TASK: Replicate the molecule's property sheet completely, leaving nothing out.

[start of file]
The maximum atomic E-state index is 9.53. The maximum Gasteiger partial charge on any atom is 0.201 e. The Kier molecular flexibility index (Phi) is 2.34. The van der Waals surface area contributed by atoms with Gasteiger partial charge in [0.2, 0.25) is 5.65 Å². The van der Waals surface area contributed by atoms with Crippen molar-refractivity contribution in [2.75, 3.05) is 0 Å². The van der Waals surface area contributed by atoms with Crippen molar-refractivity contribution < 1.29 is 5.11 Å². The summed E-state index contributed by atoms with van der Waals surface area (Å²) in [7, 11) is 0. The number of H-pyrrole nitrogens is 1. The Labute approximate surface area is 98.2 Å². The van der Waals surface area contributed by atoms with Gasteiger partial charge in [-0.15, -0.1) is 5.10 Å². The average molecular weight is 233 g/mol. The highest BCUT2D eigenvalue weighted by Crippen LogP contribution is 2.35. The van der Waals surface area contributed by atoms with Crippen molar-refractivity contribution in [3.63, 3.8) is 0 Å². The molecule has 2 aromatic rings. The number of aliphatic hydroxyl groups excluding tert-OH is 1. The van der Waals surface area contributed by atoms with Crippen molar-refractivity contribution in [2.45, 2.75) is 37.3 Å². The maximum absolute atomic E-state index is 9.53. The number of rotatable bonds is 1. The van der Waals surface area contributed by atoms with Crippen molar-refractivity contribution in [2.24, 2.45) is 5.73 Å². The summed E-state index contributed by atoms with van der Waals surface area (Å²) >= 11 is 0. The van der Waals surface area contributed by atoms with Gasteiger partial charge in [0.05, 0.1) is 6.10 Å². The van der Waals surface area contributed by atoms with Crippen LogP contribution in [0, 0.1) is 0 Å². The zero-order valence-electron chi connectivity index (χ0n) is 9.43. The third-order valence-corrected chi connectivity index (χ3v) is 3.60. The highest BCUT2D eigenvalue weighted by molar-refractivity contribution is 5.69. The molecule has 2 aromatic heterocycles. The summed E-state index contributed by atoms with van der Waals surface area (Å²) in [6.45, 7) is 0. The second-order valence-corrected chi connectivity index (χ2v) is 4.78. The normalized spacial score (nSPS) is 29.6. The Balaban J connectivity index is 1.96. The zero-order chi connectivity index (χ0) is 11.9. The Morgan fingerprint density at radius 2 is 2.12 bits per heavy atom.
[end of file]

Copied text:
The maximum atomic E-state index is 9.53. The maximum Gasteiger partial charge on any atom is 0.201 e. The Kier molecular flexibility index (Phi) is 2.34. The van der Waals surface area contributed by atoms with Gasteiger partial charge in [0.2, 0.25) is 5.65 Å². The van der Waals surface area contributed by atoms with Crippen molar-refractivity contribution in [2.75, 3.05) is 0 Å². The van der Waals surface area contributed by atoms with Crippen molar-refractivity contribution < 1.29 is 5.11 Å². The summed E-state index contributed by atoms with van der Waals surface area (Å²) in [7, 11) is 0. The number of H-pyrrole nitrogens is 1. The Labute approximate surface area is 98.2 Å². The van der Waals surface area contributed by atoms with Gasteiger partial charge in [-0.15, -0.1) is 5.10 Å². The average molecular weight is 233 g/mol. The highest BCUT2D eigenvalue weighted by Crippen LogP contribution is 2.35. The van der Waals surface area contributed by atoms with Crippen molar-refractivity contribution in [3.63, 3.8) is 0 Å². The molecule has 2 aromatic rings. The number of aliphatic hydroxyl groups excluding tert-OH is 1. The van der Waals surface area contributed by atoms with Crippen molar-refractivity contribution in [2.45, 2.75) is 37.3 Å². The maximum absolute atomic E-state index is 9.53. The number of rotatable bonds is 1. The van der Waals surface area contributed by atoms with Crippen molar-refractivity contribution in [2.24, 2.45) is 5.73 Å². The summed E-state index contributed by atoms with van der Waals surface area (Å²) >= 11 is 0. The van der Waals surface area contributed by atoms with Gasteiger partial charge in [0.05, 0.1) is 6.10 Å². The van der Waals surface area contributed by atoms with Crippen LogP contribution in [0, 0.1) is 0 Å². The zero-order valence-electron chi connectivity index (χ0n) is 9.43. The third-order valence-corrected chi connectivity index (χ3v) is 3.60. The highest BCUT2D eigenvalue weighted by molar-refractivity contribution is 5.69. The molecule has 2 aromatic heterocycles. The summed E-state index contributed by atoms with van der Waals surface area (Å²) in [6.45, 7) is 0. The second-order valence-corrected chi connectivity index (χ2v) is 4.78. The normalized spacial score (nSPS) is 29.6. The Balaban J connectivity index is 1.96. The zero-order chi connectivity index (χ0) is 11.9. The Morgan fingerprint density at radius 2 is 2.12 bits per heavy atom.